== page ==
British NHS Trusts of the Mid and South Essex University Hospitals Group are utilising the Locum’s Nest app to grow and improve their staff bank.

Locum’s Nest is a mobile and web application designed to match doctors with available work, digitising banks of available staff and cutting out the logistical complexities of recruitment agencies.

Hiring managers are able to view an applicant’s CV, past experience and GMC status, as well as any relevant medical certificates. Doctors apply for shifts through Locum’s Nest which are pinged back to the hospitals advertising work, which can decide to recruit the individual onto their locum database.

Basildon and Thurrock University Hospitals Foundation Trust, Southend University Hospital FT and Mid Essex Hospital Services Trust are set to merge in April 2020 to become a single organisation, creating one of the biggest Trusts in the UK. They originally planned to merge in April 2019, but clinical reorganisation needs have led to delays.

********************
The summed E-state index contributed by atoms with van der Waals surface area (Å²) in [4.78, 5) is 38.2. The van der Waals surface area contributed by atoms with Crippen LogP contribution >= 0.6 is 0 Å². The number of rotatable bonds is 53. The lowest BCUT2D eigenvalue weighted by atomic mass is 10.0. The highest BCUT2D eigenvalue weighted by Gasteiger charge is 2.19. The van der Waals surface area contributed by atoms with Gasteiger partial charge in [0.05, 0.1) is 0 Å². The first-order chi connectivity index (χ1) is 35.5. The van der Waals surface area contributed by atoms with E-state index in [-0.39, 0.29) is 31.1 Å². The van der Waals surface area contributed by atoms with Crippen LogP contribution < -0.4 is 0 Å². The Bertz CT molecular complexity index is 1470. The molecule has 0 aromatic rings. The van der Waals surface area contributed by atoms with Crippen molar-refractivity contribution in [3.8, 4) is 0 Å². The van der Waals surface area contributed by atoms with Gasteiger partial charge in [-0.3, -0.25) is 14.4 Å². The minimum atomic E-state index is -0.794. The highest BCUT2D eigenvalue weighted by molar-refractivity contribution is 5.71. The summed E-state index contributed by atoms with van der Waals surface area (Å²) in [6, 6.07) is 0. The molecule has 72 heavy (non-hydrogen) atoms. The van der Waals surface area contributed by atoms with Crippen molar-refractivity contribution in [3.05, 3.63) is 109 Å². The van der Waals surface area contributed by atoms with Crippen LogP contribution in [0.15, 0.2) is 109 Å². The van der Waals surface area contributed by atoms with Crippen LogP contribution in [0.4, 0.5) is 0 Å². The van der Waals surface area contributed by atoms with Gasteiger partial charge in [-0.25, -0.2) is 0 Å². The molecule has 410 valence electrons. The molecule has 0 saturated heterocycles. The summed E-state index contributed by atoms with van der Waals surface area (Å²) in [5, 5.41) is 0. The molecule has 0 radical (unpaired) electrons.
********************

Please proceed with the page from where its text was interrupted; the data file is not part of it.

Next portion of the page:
By introducing Locum’s Nest across hospitals in Basildon, Southend and Mid Essex it will become easier for doctors working in this area to find, fill and receive payment for Bank shifts. Having access to a shared pool of clinicians through Locum’s Nest is expected to ease the transition into a single, large Trust, alongside improving staffing levels and cutting out agency fees.

Mid Essex Hospitals deputy medical director Dr Rebecca Martin said: “Growing a robust collaborative medical bank is a priority for our group of hospitals to deliver safe care to our patients whilst reducing the use of high cost agencies. The Locum’s Nest app will make it much easier for our doctors to book into vacant shifts and ensure our wards are well staffed.”

The creators of Locum’s Nest, Ahmed Shahrabani and Nicholas Andreou, claim their application has helped one provider save £2.6m in agency fees over the course of ten months and has matched more than 70,000 doctors to shifts since its inception.

Shahrabani said: “This will deliver a revolution to the people and patients of these three hospitals. More shifts filled, more often and more efficiently. It’s a really big deal for them to appoint us. We think this is a step-change for the way the NHS staffing can work.”